Feng Shui House / Steffen Welsch Architects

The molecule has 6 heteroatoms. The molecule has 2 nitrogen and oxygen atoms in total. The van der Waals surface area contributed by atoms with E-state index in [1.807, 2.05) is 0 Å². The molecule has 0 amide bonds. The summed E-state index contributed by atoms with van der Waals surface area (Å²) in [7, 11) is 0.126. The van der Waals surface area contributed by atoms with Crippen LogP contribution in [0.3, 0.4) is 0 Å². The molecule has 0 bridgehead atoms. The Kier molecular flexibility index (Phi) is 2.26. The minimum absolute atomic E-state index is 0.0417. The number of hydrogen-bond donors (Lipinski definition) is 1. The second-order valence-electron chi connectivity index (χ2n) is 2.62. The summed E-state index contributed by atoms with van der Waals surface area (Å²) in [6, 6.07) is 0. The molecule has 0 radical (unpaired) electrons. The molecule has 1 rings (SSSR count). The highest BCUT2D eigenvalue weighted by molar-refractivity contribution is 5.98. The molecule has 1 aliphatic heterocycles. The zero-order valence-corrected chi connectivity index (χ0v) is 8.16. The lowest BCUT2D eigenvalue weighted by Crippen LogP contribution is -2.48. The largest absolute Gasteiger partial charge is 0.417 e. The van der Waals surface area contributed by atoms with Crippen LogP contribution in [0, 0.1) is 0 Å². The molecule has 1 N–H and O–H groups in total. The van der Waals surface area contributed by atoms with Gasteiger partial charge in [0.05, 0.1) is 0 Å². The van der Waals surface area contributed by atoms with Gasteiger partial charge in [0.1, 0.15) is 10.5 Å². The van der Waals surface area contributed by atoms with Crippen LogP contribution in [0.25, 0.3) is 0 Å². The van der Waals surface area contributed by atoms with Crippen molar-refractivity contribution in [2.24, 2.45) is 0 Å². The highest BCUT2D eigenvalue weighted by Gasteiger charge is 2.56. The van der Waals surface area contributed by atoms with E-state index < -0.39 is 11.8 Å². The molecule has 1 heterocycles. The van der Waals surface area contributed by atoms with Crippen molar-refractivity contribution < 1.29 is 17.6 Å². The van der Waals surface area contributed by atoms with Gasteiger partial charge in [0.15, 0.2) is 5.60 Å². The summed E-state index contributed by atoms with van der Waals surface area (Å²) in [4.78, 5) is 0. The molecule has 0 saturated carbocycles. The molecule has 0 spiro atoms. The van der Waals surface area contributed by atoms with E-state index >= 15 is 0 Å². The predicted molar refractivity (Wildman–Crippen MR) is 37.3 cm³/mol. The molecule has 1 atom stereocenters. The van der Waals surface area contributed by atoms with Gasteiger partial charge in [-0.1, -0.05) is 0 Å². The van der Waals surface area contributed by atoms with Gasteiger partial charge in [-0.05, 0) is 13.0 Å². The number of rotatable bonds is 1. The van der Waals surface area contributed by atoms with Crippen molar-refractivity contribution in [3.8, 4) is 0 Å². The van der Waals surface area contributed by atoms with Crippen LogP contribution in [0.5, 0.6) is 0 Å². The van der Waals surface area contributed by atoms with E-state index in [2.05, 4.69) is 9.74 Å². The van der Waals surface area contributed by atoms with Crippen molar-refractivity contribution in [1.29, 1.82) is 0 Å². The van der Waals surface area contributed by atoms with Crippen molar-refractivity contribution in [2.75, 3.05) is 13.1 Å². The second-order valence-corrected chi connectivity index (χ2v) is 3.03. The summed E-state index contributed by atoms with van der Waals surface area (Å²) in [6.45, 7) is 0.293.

first_img Photographs Feng Shui House / Steffen Welsch ArchitectsSave this projectSaveFeng Shui House / Steffen Welsch Architects “COPY” Architects: Steffen Welsch Architects Area Area of this architecture project “COPY” Area:  134 m² Year Completion year of this architecture project Feng Shui House / Steffen Welsch Architects 2020 Manufacturers: Australian Sustainable Hardwoods (ASH), Colorbond, Weathertex, Osmo Polyx Oils, Urban Edge CeramicsSave this picture!© Shannon McGrathRecommended ProductsWindowsOTTOSTUMM | MOGSWindow Systems – BronzoFinestra B40WindowsLibartVertical Retracting Doors & WindowsWindowsJansenWindows – Janisol PrimoWoodBruagBalcony BalustradesText description provided by the architects. The practice of Feng Shui finds its origins in China, going back about 6,000 years. It literally translates to “wind and water” and is a concept aiming to design and plan buildings and their surroundings for harmony and happiness. Feng Shui calls on you to organise objects to allow for the flow of what is referred to as natural energy seen as moving through a space and all living things. In this context it is understood that a building’s layout, colours and materials affect the flow of energy.Save this picture!© Shannon McGrathFeng Sui design applies three core principles: allow energy to flow, balance between natural elements with their own sets of attributes including colour, texture and shape, and place objects that represent your life’s journey within a space. To a Westerner only vaguely familiar with some of the specific theories and ideas, there is a surprising correlation between Feng Shui and what we would call “good design”: sun light access, air and ventilation, balance of natural light, equal relationship between inside and out, comfort and privacy, balance of materials, a well organised environment.Save this picture!© Shannon McGrathSave this picture!© Shannon McGrath The old terrace house was restored, a new curved timber wall at the end of the hallway works as both a link between old and new and a barrier to the street. The extension is separated with a courtyard for sunlight into the old, and natural light and ventilation into the new house. The hall linking terrace with extension was widened for a study with outdoor access. The curved timber wall, enclosing a store, leads into the kitchen planned to greet visitors at arrival and overlooking the courtyard and study.Save this picture!Ground floor planSave this picture!SectionBehind the store, a stair void appears. The back is coloured reflecting light into space below. Colour and materials only reveal themselves gradually, a design move often applied by Mexican architect Louis Barragan and one of my favourites. Between stair and kitchen, we placed the dining room, a busy, engaging, and open space, designed to encourage conversation.Save this picture!© Shannon McGrathThe lounge room walls were skewed and stretched, drawing sunlight and garden into the dining room. The stairwell itself forms a large void prioritising space over utilities. It appears oversized. However, the benefits are obvious: elevated beyond providing access, the stair creates a light-filled and generous living space on a small footprint.Save this picture!© Shannon McGrathThe timber floor of the dining continues into the ceiling of the adjacent lounge, a retreat with a sense of calmness looking back into the house, courtyard, and out into the garden. The upstairs rooms, more exposed to sun, wind, and rain are formed and finished to achieve a balance between shelter from elements and exploring views into the distance.Save this picture!© Shannon McGrathThe best form of interaction is coincidental and the skill lies in planning the coincidence. Some layout and design decisions were made for this purpose evident in the brick platforms for seats facing dining space or lounge to allow for interaction. Like any building project, the Feng Shui house aims to balance user needs with cost, both financial and environmental.To build climate-conscious requires building less, and in order to be accepted, we need to build better qualities with lesser means. We trust this has been achieved by applying principles of balance, meticulous planning, and playing with space and scale.Save this picture!© Shannon McGrathProject gallerySee allShow lessAvlakia House / ARP – Architecture Research PracticeSelected ProjectsMH Office / Gendai SekkeiSelected Projects Share ShareFacebookTwitterPinterestWhatsappMailOrhttps://www.archdaily.com/952654/feng-shui-house-steffen-welsch-architects Clipboard ShareFacebookTwitterPinterestWhatsappMailOrhttps://www.archdaily.com/952654/feng-shui-house-steffen-welsch-architects Clipboardcenter_img Houses CopyHouses•Melbourne, Australia Photographs:  Shannon McGrath Manufacturers Brands with products used in this architecture project Year:  Save this picture!© Shannon McGrath+ 24Curated by Paula Pintos Share Projects ArchDaily CopyAbout this officeSteffen Welsch ArchitectsOfficeFollow#TagsProjectsBuilt ProjectsSelected ProjectsResidential ArchitectureHousesMelbourneOn FacebookAustraliaPublished on December 04, 2020Cite: “Feng Shui House / Steffen Welsch Architects” 04 Dec 2020. 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